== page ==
In 2014, the Oakland Institute published a report about the Norwegian company Green Resources, and the impact on communities living near the company’s industrial tree plantations in Uganda.
In 2016, Sara Peña Valderrama completed her PhD in social anthropology, where she studied a forest carbon project run by Conservation International in Madagascar. Her thesis is available on Durham University’s website: Entangling Molecules: an ethnography of a carbon offset project in Madagascar’s eastern rainforest. She submitted this Guest Post about what happened when the project changed to a carbon project. She is currently a Honorary Research Associate at Durham University.
In 1996, Uganda’s National Forest Authority awarded a 50 year licence covering an area of land just over 9,000 hectares to a Norwegian company called Green Resources. Twenty years later, local communities are still feeling the impacts of the company’s industrial tree plantations.
Green Resources is a Norwegian company that claims to be “Africa’s largest forestation company.” The company has established a total of 45,000 hectares of industrial plantations in Africa. It also generates carbon credits from its plantations.
Green Resources is a Norwegian company with plantations in Africa. According to the company, its plantation operations follow, “high international practice for sustainable forest management, ESG [environmental, social and corporate governance] responsibilities and carbon sequestration”.
At COP16 in Cancun at the end of 2010, parties to the UNFCCC agreed that, “Parties should, in all climate change related actions, fully respect human rights.” Since then, however, there has been no further guidance. And the word “should” rather than “shall” is worrying, to say the least.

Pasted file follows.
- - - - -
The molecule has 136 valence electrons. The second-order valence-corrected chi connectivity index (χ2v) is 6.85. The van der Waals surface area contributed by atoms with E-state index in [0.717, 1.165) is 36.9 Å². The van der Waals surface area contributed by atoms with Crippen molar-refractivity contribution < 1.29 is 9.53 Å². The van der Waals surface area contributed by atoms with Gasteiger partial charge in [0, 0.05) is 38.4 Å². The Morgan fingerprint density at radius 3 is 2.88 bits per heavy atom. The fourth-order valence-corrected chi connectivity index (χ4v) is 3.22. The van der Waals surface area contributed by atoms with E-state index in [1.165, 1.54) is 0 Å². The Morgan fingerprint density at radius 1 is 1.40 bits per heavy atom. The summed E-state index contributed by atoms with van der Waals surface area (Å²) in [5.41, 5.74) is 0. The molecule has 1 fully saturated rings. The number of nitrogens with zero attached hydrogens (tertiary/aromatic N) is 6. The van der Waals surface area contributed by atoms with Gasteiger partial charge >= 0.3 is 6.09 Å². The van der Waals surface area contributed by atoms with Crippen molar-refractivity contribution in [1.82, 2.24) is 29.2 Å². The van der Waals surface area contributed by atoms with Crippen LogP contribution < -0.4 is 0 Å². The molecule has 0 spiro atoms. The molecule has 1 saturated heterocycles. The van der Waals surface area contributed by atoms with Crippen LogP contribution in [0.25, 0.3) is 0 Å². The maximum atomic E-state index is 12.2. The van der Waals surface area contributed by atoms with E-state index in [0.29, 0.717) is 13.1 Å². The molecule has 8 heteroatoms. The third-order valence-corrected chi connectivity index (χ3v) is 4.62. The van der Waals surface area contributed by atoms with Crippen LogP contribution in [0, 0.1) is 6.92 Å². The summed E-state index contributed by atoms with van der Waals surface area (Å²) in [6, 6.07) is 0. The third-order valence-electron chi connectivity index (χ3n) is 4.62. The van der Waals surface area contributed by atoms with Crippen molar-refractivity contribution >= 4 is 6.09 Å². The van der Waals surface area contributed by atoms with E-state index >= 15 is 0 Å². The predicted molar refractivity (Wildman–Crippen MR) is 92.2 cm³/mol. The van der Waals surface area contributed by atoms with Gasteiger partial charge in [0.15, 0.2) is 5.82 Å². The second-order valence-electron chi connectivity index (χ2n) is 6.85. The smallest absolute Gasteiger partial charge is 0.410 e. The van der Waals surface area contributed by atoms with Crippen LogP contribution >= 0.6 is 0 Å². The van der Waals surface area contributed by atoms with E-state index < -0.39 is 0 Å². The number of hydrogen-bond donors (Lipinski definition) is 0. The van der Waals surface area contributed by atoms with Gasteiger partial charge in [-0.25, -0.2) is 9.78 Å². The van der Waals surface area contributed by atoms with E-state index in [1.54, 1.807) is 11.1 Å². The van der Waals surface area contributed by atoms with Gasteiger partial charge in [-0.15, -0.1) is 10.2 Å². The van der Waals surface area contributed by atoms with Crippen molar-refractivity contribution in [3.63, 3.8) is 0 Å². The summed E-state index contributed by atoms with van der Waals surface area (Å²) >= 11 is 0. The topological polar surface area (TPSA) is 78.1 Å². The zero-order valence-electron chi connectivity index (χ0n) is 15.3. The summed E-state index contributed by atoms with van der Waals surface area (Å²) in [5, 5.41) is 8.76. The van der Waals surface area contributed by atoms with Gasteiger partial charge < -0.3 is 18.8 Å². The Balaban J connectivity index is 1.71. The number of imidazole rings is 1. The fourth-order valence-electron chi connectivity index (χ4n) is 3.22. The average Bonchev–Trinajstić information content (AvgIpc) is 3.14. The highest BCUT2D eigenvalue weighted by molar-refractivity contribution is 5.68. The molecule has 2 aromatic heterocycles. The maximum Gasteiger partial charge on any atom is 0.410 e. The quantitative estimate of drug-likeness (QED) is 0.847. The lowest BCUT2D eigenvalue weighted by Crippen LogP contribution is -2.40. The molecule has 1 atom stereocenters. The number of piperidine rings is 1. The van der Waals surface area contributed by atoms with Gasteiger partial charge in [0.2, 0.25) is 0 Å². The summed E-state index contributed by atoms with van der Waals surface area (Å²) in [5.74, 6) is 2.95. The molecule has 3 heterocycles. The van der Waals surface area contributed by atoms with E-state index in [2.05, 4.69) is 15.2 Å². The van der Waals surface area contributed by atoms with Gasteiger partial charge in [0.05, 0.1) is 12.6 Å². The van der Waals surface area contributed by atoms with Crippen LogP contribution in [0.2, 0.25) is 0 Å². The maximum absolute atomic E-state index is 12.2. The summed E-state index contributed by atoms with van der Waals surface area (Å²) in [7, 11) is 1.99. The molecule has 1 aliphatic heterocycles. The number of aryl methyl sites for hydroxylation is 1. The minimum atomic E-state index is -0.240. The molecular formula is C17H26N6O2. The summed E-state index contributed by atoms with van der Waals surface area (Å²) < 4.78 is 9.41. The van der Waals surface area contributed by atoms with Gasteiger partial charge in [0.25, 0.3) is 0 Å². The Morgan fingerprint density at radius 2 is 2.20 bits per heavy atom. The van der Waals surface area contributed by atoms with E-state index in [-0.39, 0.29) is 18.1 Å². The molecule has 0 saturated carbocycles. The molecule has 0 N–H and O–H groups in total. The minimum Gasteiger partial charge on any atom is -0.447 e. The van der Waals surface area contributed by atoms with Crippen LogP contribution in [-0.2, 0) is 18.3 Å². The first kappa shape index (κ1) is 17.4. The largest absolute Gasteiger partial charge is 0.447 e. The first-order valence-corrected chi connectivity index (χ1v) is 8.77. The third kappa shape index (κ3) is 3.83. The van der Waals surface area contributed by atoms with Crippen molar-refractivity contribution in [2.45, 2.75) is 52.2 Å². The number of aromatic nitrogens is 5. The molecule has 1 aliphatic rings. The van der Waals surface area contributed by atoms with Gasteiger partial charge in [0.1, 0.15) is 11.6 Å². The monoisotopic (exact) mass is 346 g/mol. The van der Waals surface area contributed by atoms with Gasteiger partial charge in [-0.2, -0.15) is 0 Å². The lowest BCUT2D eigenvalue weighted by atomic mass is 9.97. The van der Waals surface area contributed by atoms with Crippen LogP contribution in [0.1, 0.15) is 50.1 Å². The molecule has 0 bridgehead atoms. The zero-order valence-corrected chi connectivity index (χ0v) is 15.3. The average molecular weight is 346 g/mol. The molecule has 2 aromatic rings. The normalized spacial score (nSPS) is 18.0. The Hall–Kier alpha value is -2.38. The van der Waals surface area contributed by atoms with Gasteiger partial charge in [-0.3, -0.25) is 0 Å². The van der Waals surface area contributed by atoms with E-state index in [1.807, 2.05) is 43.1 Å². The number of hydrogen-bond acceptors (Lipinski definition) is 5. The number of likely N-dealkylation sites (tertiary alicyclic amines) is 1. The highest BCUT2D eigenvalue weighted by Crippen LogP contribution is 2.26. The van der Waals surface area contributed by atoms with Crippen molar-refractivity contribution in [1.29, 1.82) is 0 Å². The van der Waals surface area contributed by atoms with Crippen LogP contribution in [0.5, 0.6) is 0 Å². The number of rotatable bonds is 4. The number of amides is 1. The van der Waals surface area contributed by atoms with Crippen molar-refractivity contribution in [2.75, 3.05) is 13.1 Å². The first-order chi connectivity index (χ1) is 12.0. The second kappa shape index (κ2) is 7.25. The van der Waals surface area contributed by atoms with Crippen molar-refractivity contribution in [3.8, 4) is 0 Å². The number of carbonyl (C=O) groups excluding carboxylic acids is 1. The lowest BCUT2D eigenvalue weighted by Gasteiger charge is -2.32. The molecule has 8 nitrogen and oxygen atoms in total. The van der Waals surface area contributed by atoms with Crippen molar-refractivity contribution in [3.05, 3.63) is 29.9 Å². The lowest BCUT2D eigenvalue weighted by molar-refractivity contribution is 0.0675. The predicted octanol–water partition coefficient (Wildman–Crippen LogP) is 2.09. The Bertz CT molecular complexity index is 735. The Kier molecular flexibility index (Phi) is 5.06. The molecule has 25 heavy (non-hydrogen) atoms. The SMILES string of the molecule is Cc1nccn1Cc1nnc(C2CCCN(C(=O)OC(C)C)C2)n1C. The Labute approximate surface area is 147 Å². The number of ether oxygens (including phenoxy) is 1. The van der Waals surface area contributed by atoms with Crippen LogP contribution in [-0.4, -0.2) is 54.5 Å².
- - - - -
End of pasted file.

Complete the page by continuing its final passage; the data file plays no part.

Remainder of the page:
In March 2015, Bloomberg quoted Jens Frølich Holte, political adviser to Norway’s Minister for Climate and Environment, as saying that, “Carbon trading can speed up the global transition away from a fossil economy. Trade creates benefits and this is as true for carbon as it is for other commodities.”
A new report from INTERPOL describes the crimes that have already taken place in global carbon markets and warns that “The intangible nature of the global carbon trading markets puts them at risk for exploitation by criminal networks”.
Last week, the clean development mechanism registered its 7,000th project. At a first glance, the statistics look impressive. Over a 10 year period, the CDM has issued 1.3 billion carbon credits, added 110,000 Mega Watts of renewable energy and seen US$215 billion invested in low carbon projects in the Global South.
At the end of last week, the number of credits issued under the Clean Development Mechanism reached one billion. “This exciting milestone is a testament to the expanding use of the CDM,”, according to Christiana Figueres, the UNFCCC’s Executive Secretary.